Chef of the Pasture,
Artist (Ambient Americana)
We work with a lot of unique artists here at Cakewalk; young hip-hoppers, Rock Gods, Grammy award-winning producers, techno-wizards and DJs, but our cutting edge music production tools are not solely the domain of these modern music makers. Take the case of Chef of the Pasture. Although their repertoire is rooted in tradition, cutting-edge software synthesizers, sequencing and processing underscore their music's mysterious and haunting vibe.
Marty Cutler and Kenny Kosek are "Chef of the Pasture," two incredibly talented guys who serve up eclectic banjo and fiddle music seasoned with electronica, alternate realities and specious folklore sprinkled with a generous helping of expert musicianship, imagination and humor; especially humor. After all, they take their name from the "Chef of the Future" Honeymooners episode combined with the Texas saying "If I don't see you in the future, I'll meet you in the pasture. "That was Marty's idea," Kenny laughs.
The name and music may be atypical for Cakewalk customers, but they've been doing it longer than many of Cakewalk's customers have been alive. Marty and Kenny go back over 40 years, to New York City's Washington Square music scene of the mid-to-late '60s. For those into traditional American music at the time, that was the mecca and the one place you could congregate, share ideas and simply play the music you enjoyed most, especially on Sunday afternoons. Anyone and everyone in the scene came to the square on Sunday afternoons.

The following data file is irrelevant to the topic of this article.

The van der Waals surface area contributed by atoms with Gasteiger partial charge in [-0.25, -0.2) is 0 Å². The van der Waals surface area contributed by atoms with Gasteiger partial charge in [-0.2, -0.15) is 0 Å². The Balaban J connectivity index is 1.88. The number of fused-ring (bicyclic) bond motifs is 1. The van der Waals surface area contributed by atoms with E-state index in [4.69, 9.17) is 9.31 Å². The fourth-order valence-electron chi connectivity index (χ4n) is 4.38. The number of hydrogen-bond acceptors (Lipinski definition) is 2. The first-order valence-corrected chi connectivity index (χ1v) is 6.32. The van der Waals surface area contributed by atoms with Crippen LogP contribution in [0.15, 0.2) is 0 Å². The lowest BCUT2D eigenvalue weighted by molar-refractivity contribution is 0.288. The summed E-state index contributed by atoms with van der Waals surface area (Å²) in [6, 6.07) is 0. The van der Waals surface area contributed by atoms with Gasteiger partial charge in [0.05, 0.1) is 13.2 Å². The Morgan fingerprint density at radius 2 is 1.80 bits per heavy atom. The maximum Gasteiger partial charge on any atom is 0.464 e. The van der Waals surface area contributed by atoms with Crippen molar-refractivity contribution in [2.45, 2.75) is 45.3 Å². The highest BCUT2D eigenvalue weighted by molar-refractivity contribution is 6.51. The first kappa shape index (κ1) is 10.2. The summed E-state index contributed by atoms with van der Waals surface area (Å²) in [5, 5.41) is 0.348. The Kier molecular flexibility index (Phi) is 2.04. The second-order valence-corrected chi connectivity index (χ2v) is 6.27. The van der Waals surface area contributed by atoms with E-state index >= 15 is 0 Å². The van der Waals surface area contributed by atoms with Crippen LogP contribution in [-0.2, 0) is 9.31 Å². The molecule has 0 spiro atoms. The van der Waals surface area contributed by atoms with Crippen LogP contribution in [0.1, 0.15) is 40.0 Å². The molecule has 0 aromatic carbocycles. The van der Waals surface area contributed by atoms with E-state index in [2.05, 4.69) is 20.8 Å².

"Most of the bluegrass and old-time music crowd, including guys like David Grisman and Eric Weissberg, would show up for an afternoon of music," Marty explained. "Lots of touring luminaries in the folk and bluegrass world would show up to jam, and I got the chance to play with people like Doc Watson, fiddler Richard Greene, and the late Clarence White when they were traveling through town. Kenny and I had mutual friends from that scene and we hit it off right away."
"Our initial musical intercourse was as traditional bluegrass trainees,"Kenny adds. "By the early '70s our musical striving was more skewed to the left. I recorded with 'Country Cooking', an early 'Newgrass' band(one of the first on Rounder Records) then helped form a reconstructionist, flipped-out eclectic bluegrass-based band called 'Breakfast Special' (Rounder Records) and both Marty and I were involved with the totally subversive 'Wretched Refuse String Band' (Betrayal Records). Marty's own 'Charged Particles' (Green Linnet Records) was a pioneering 'Fusionoid' grass band."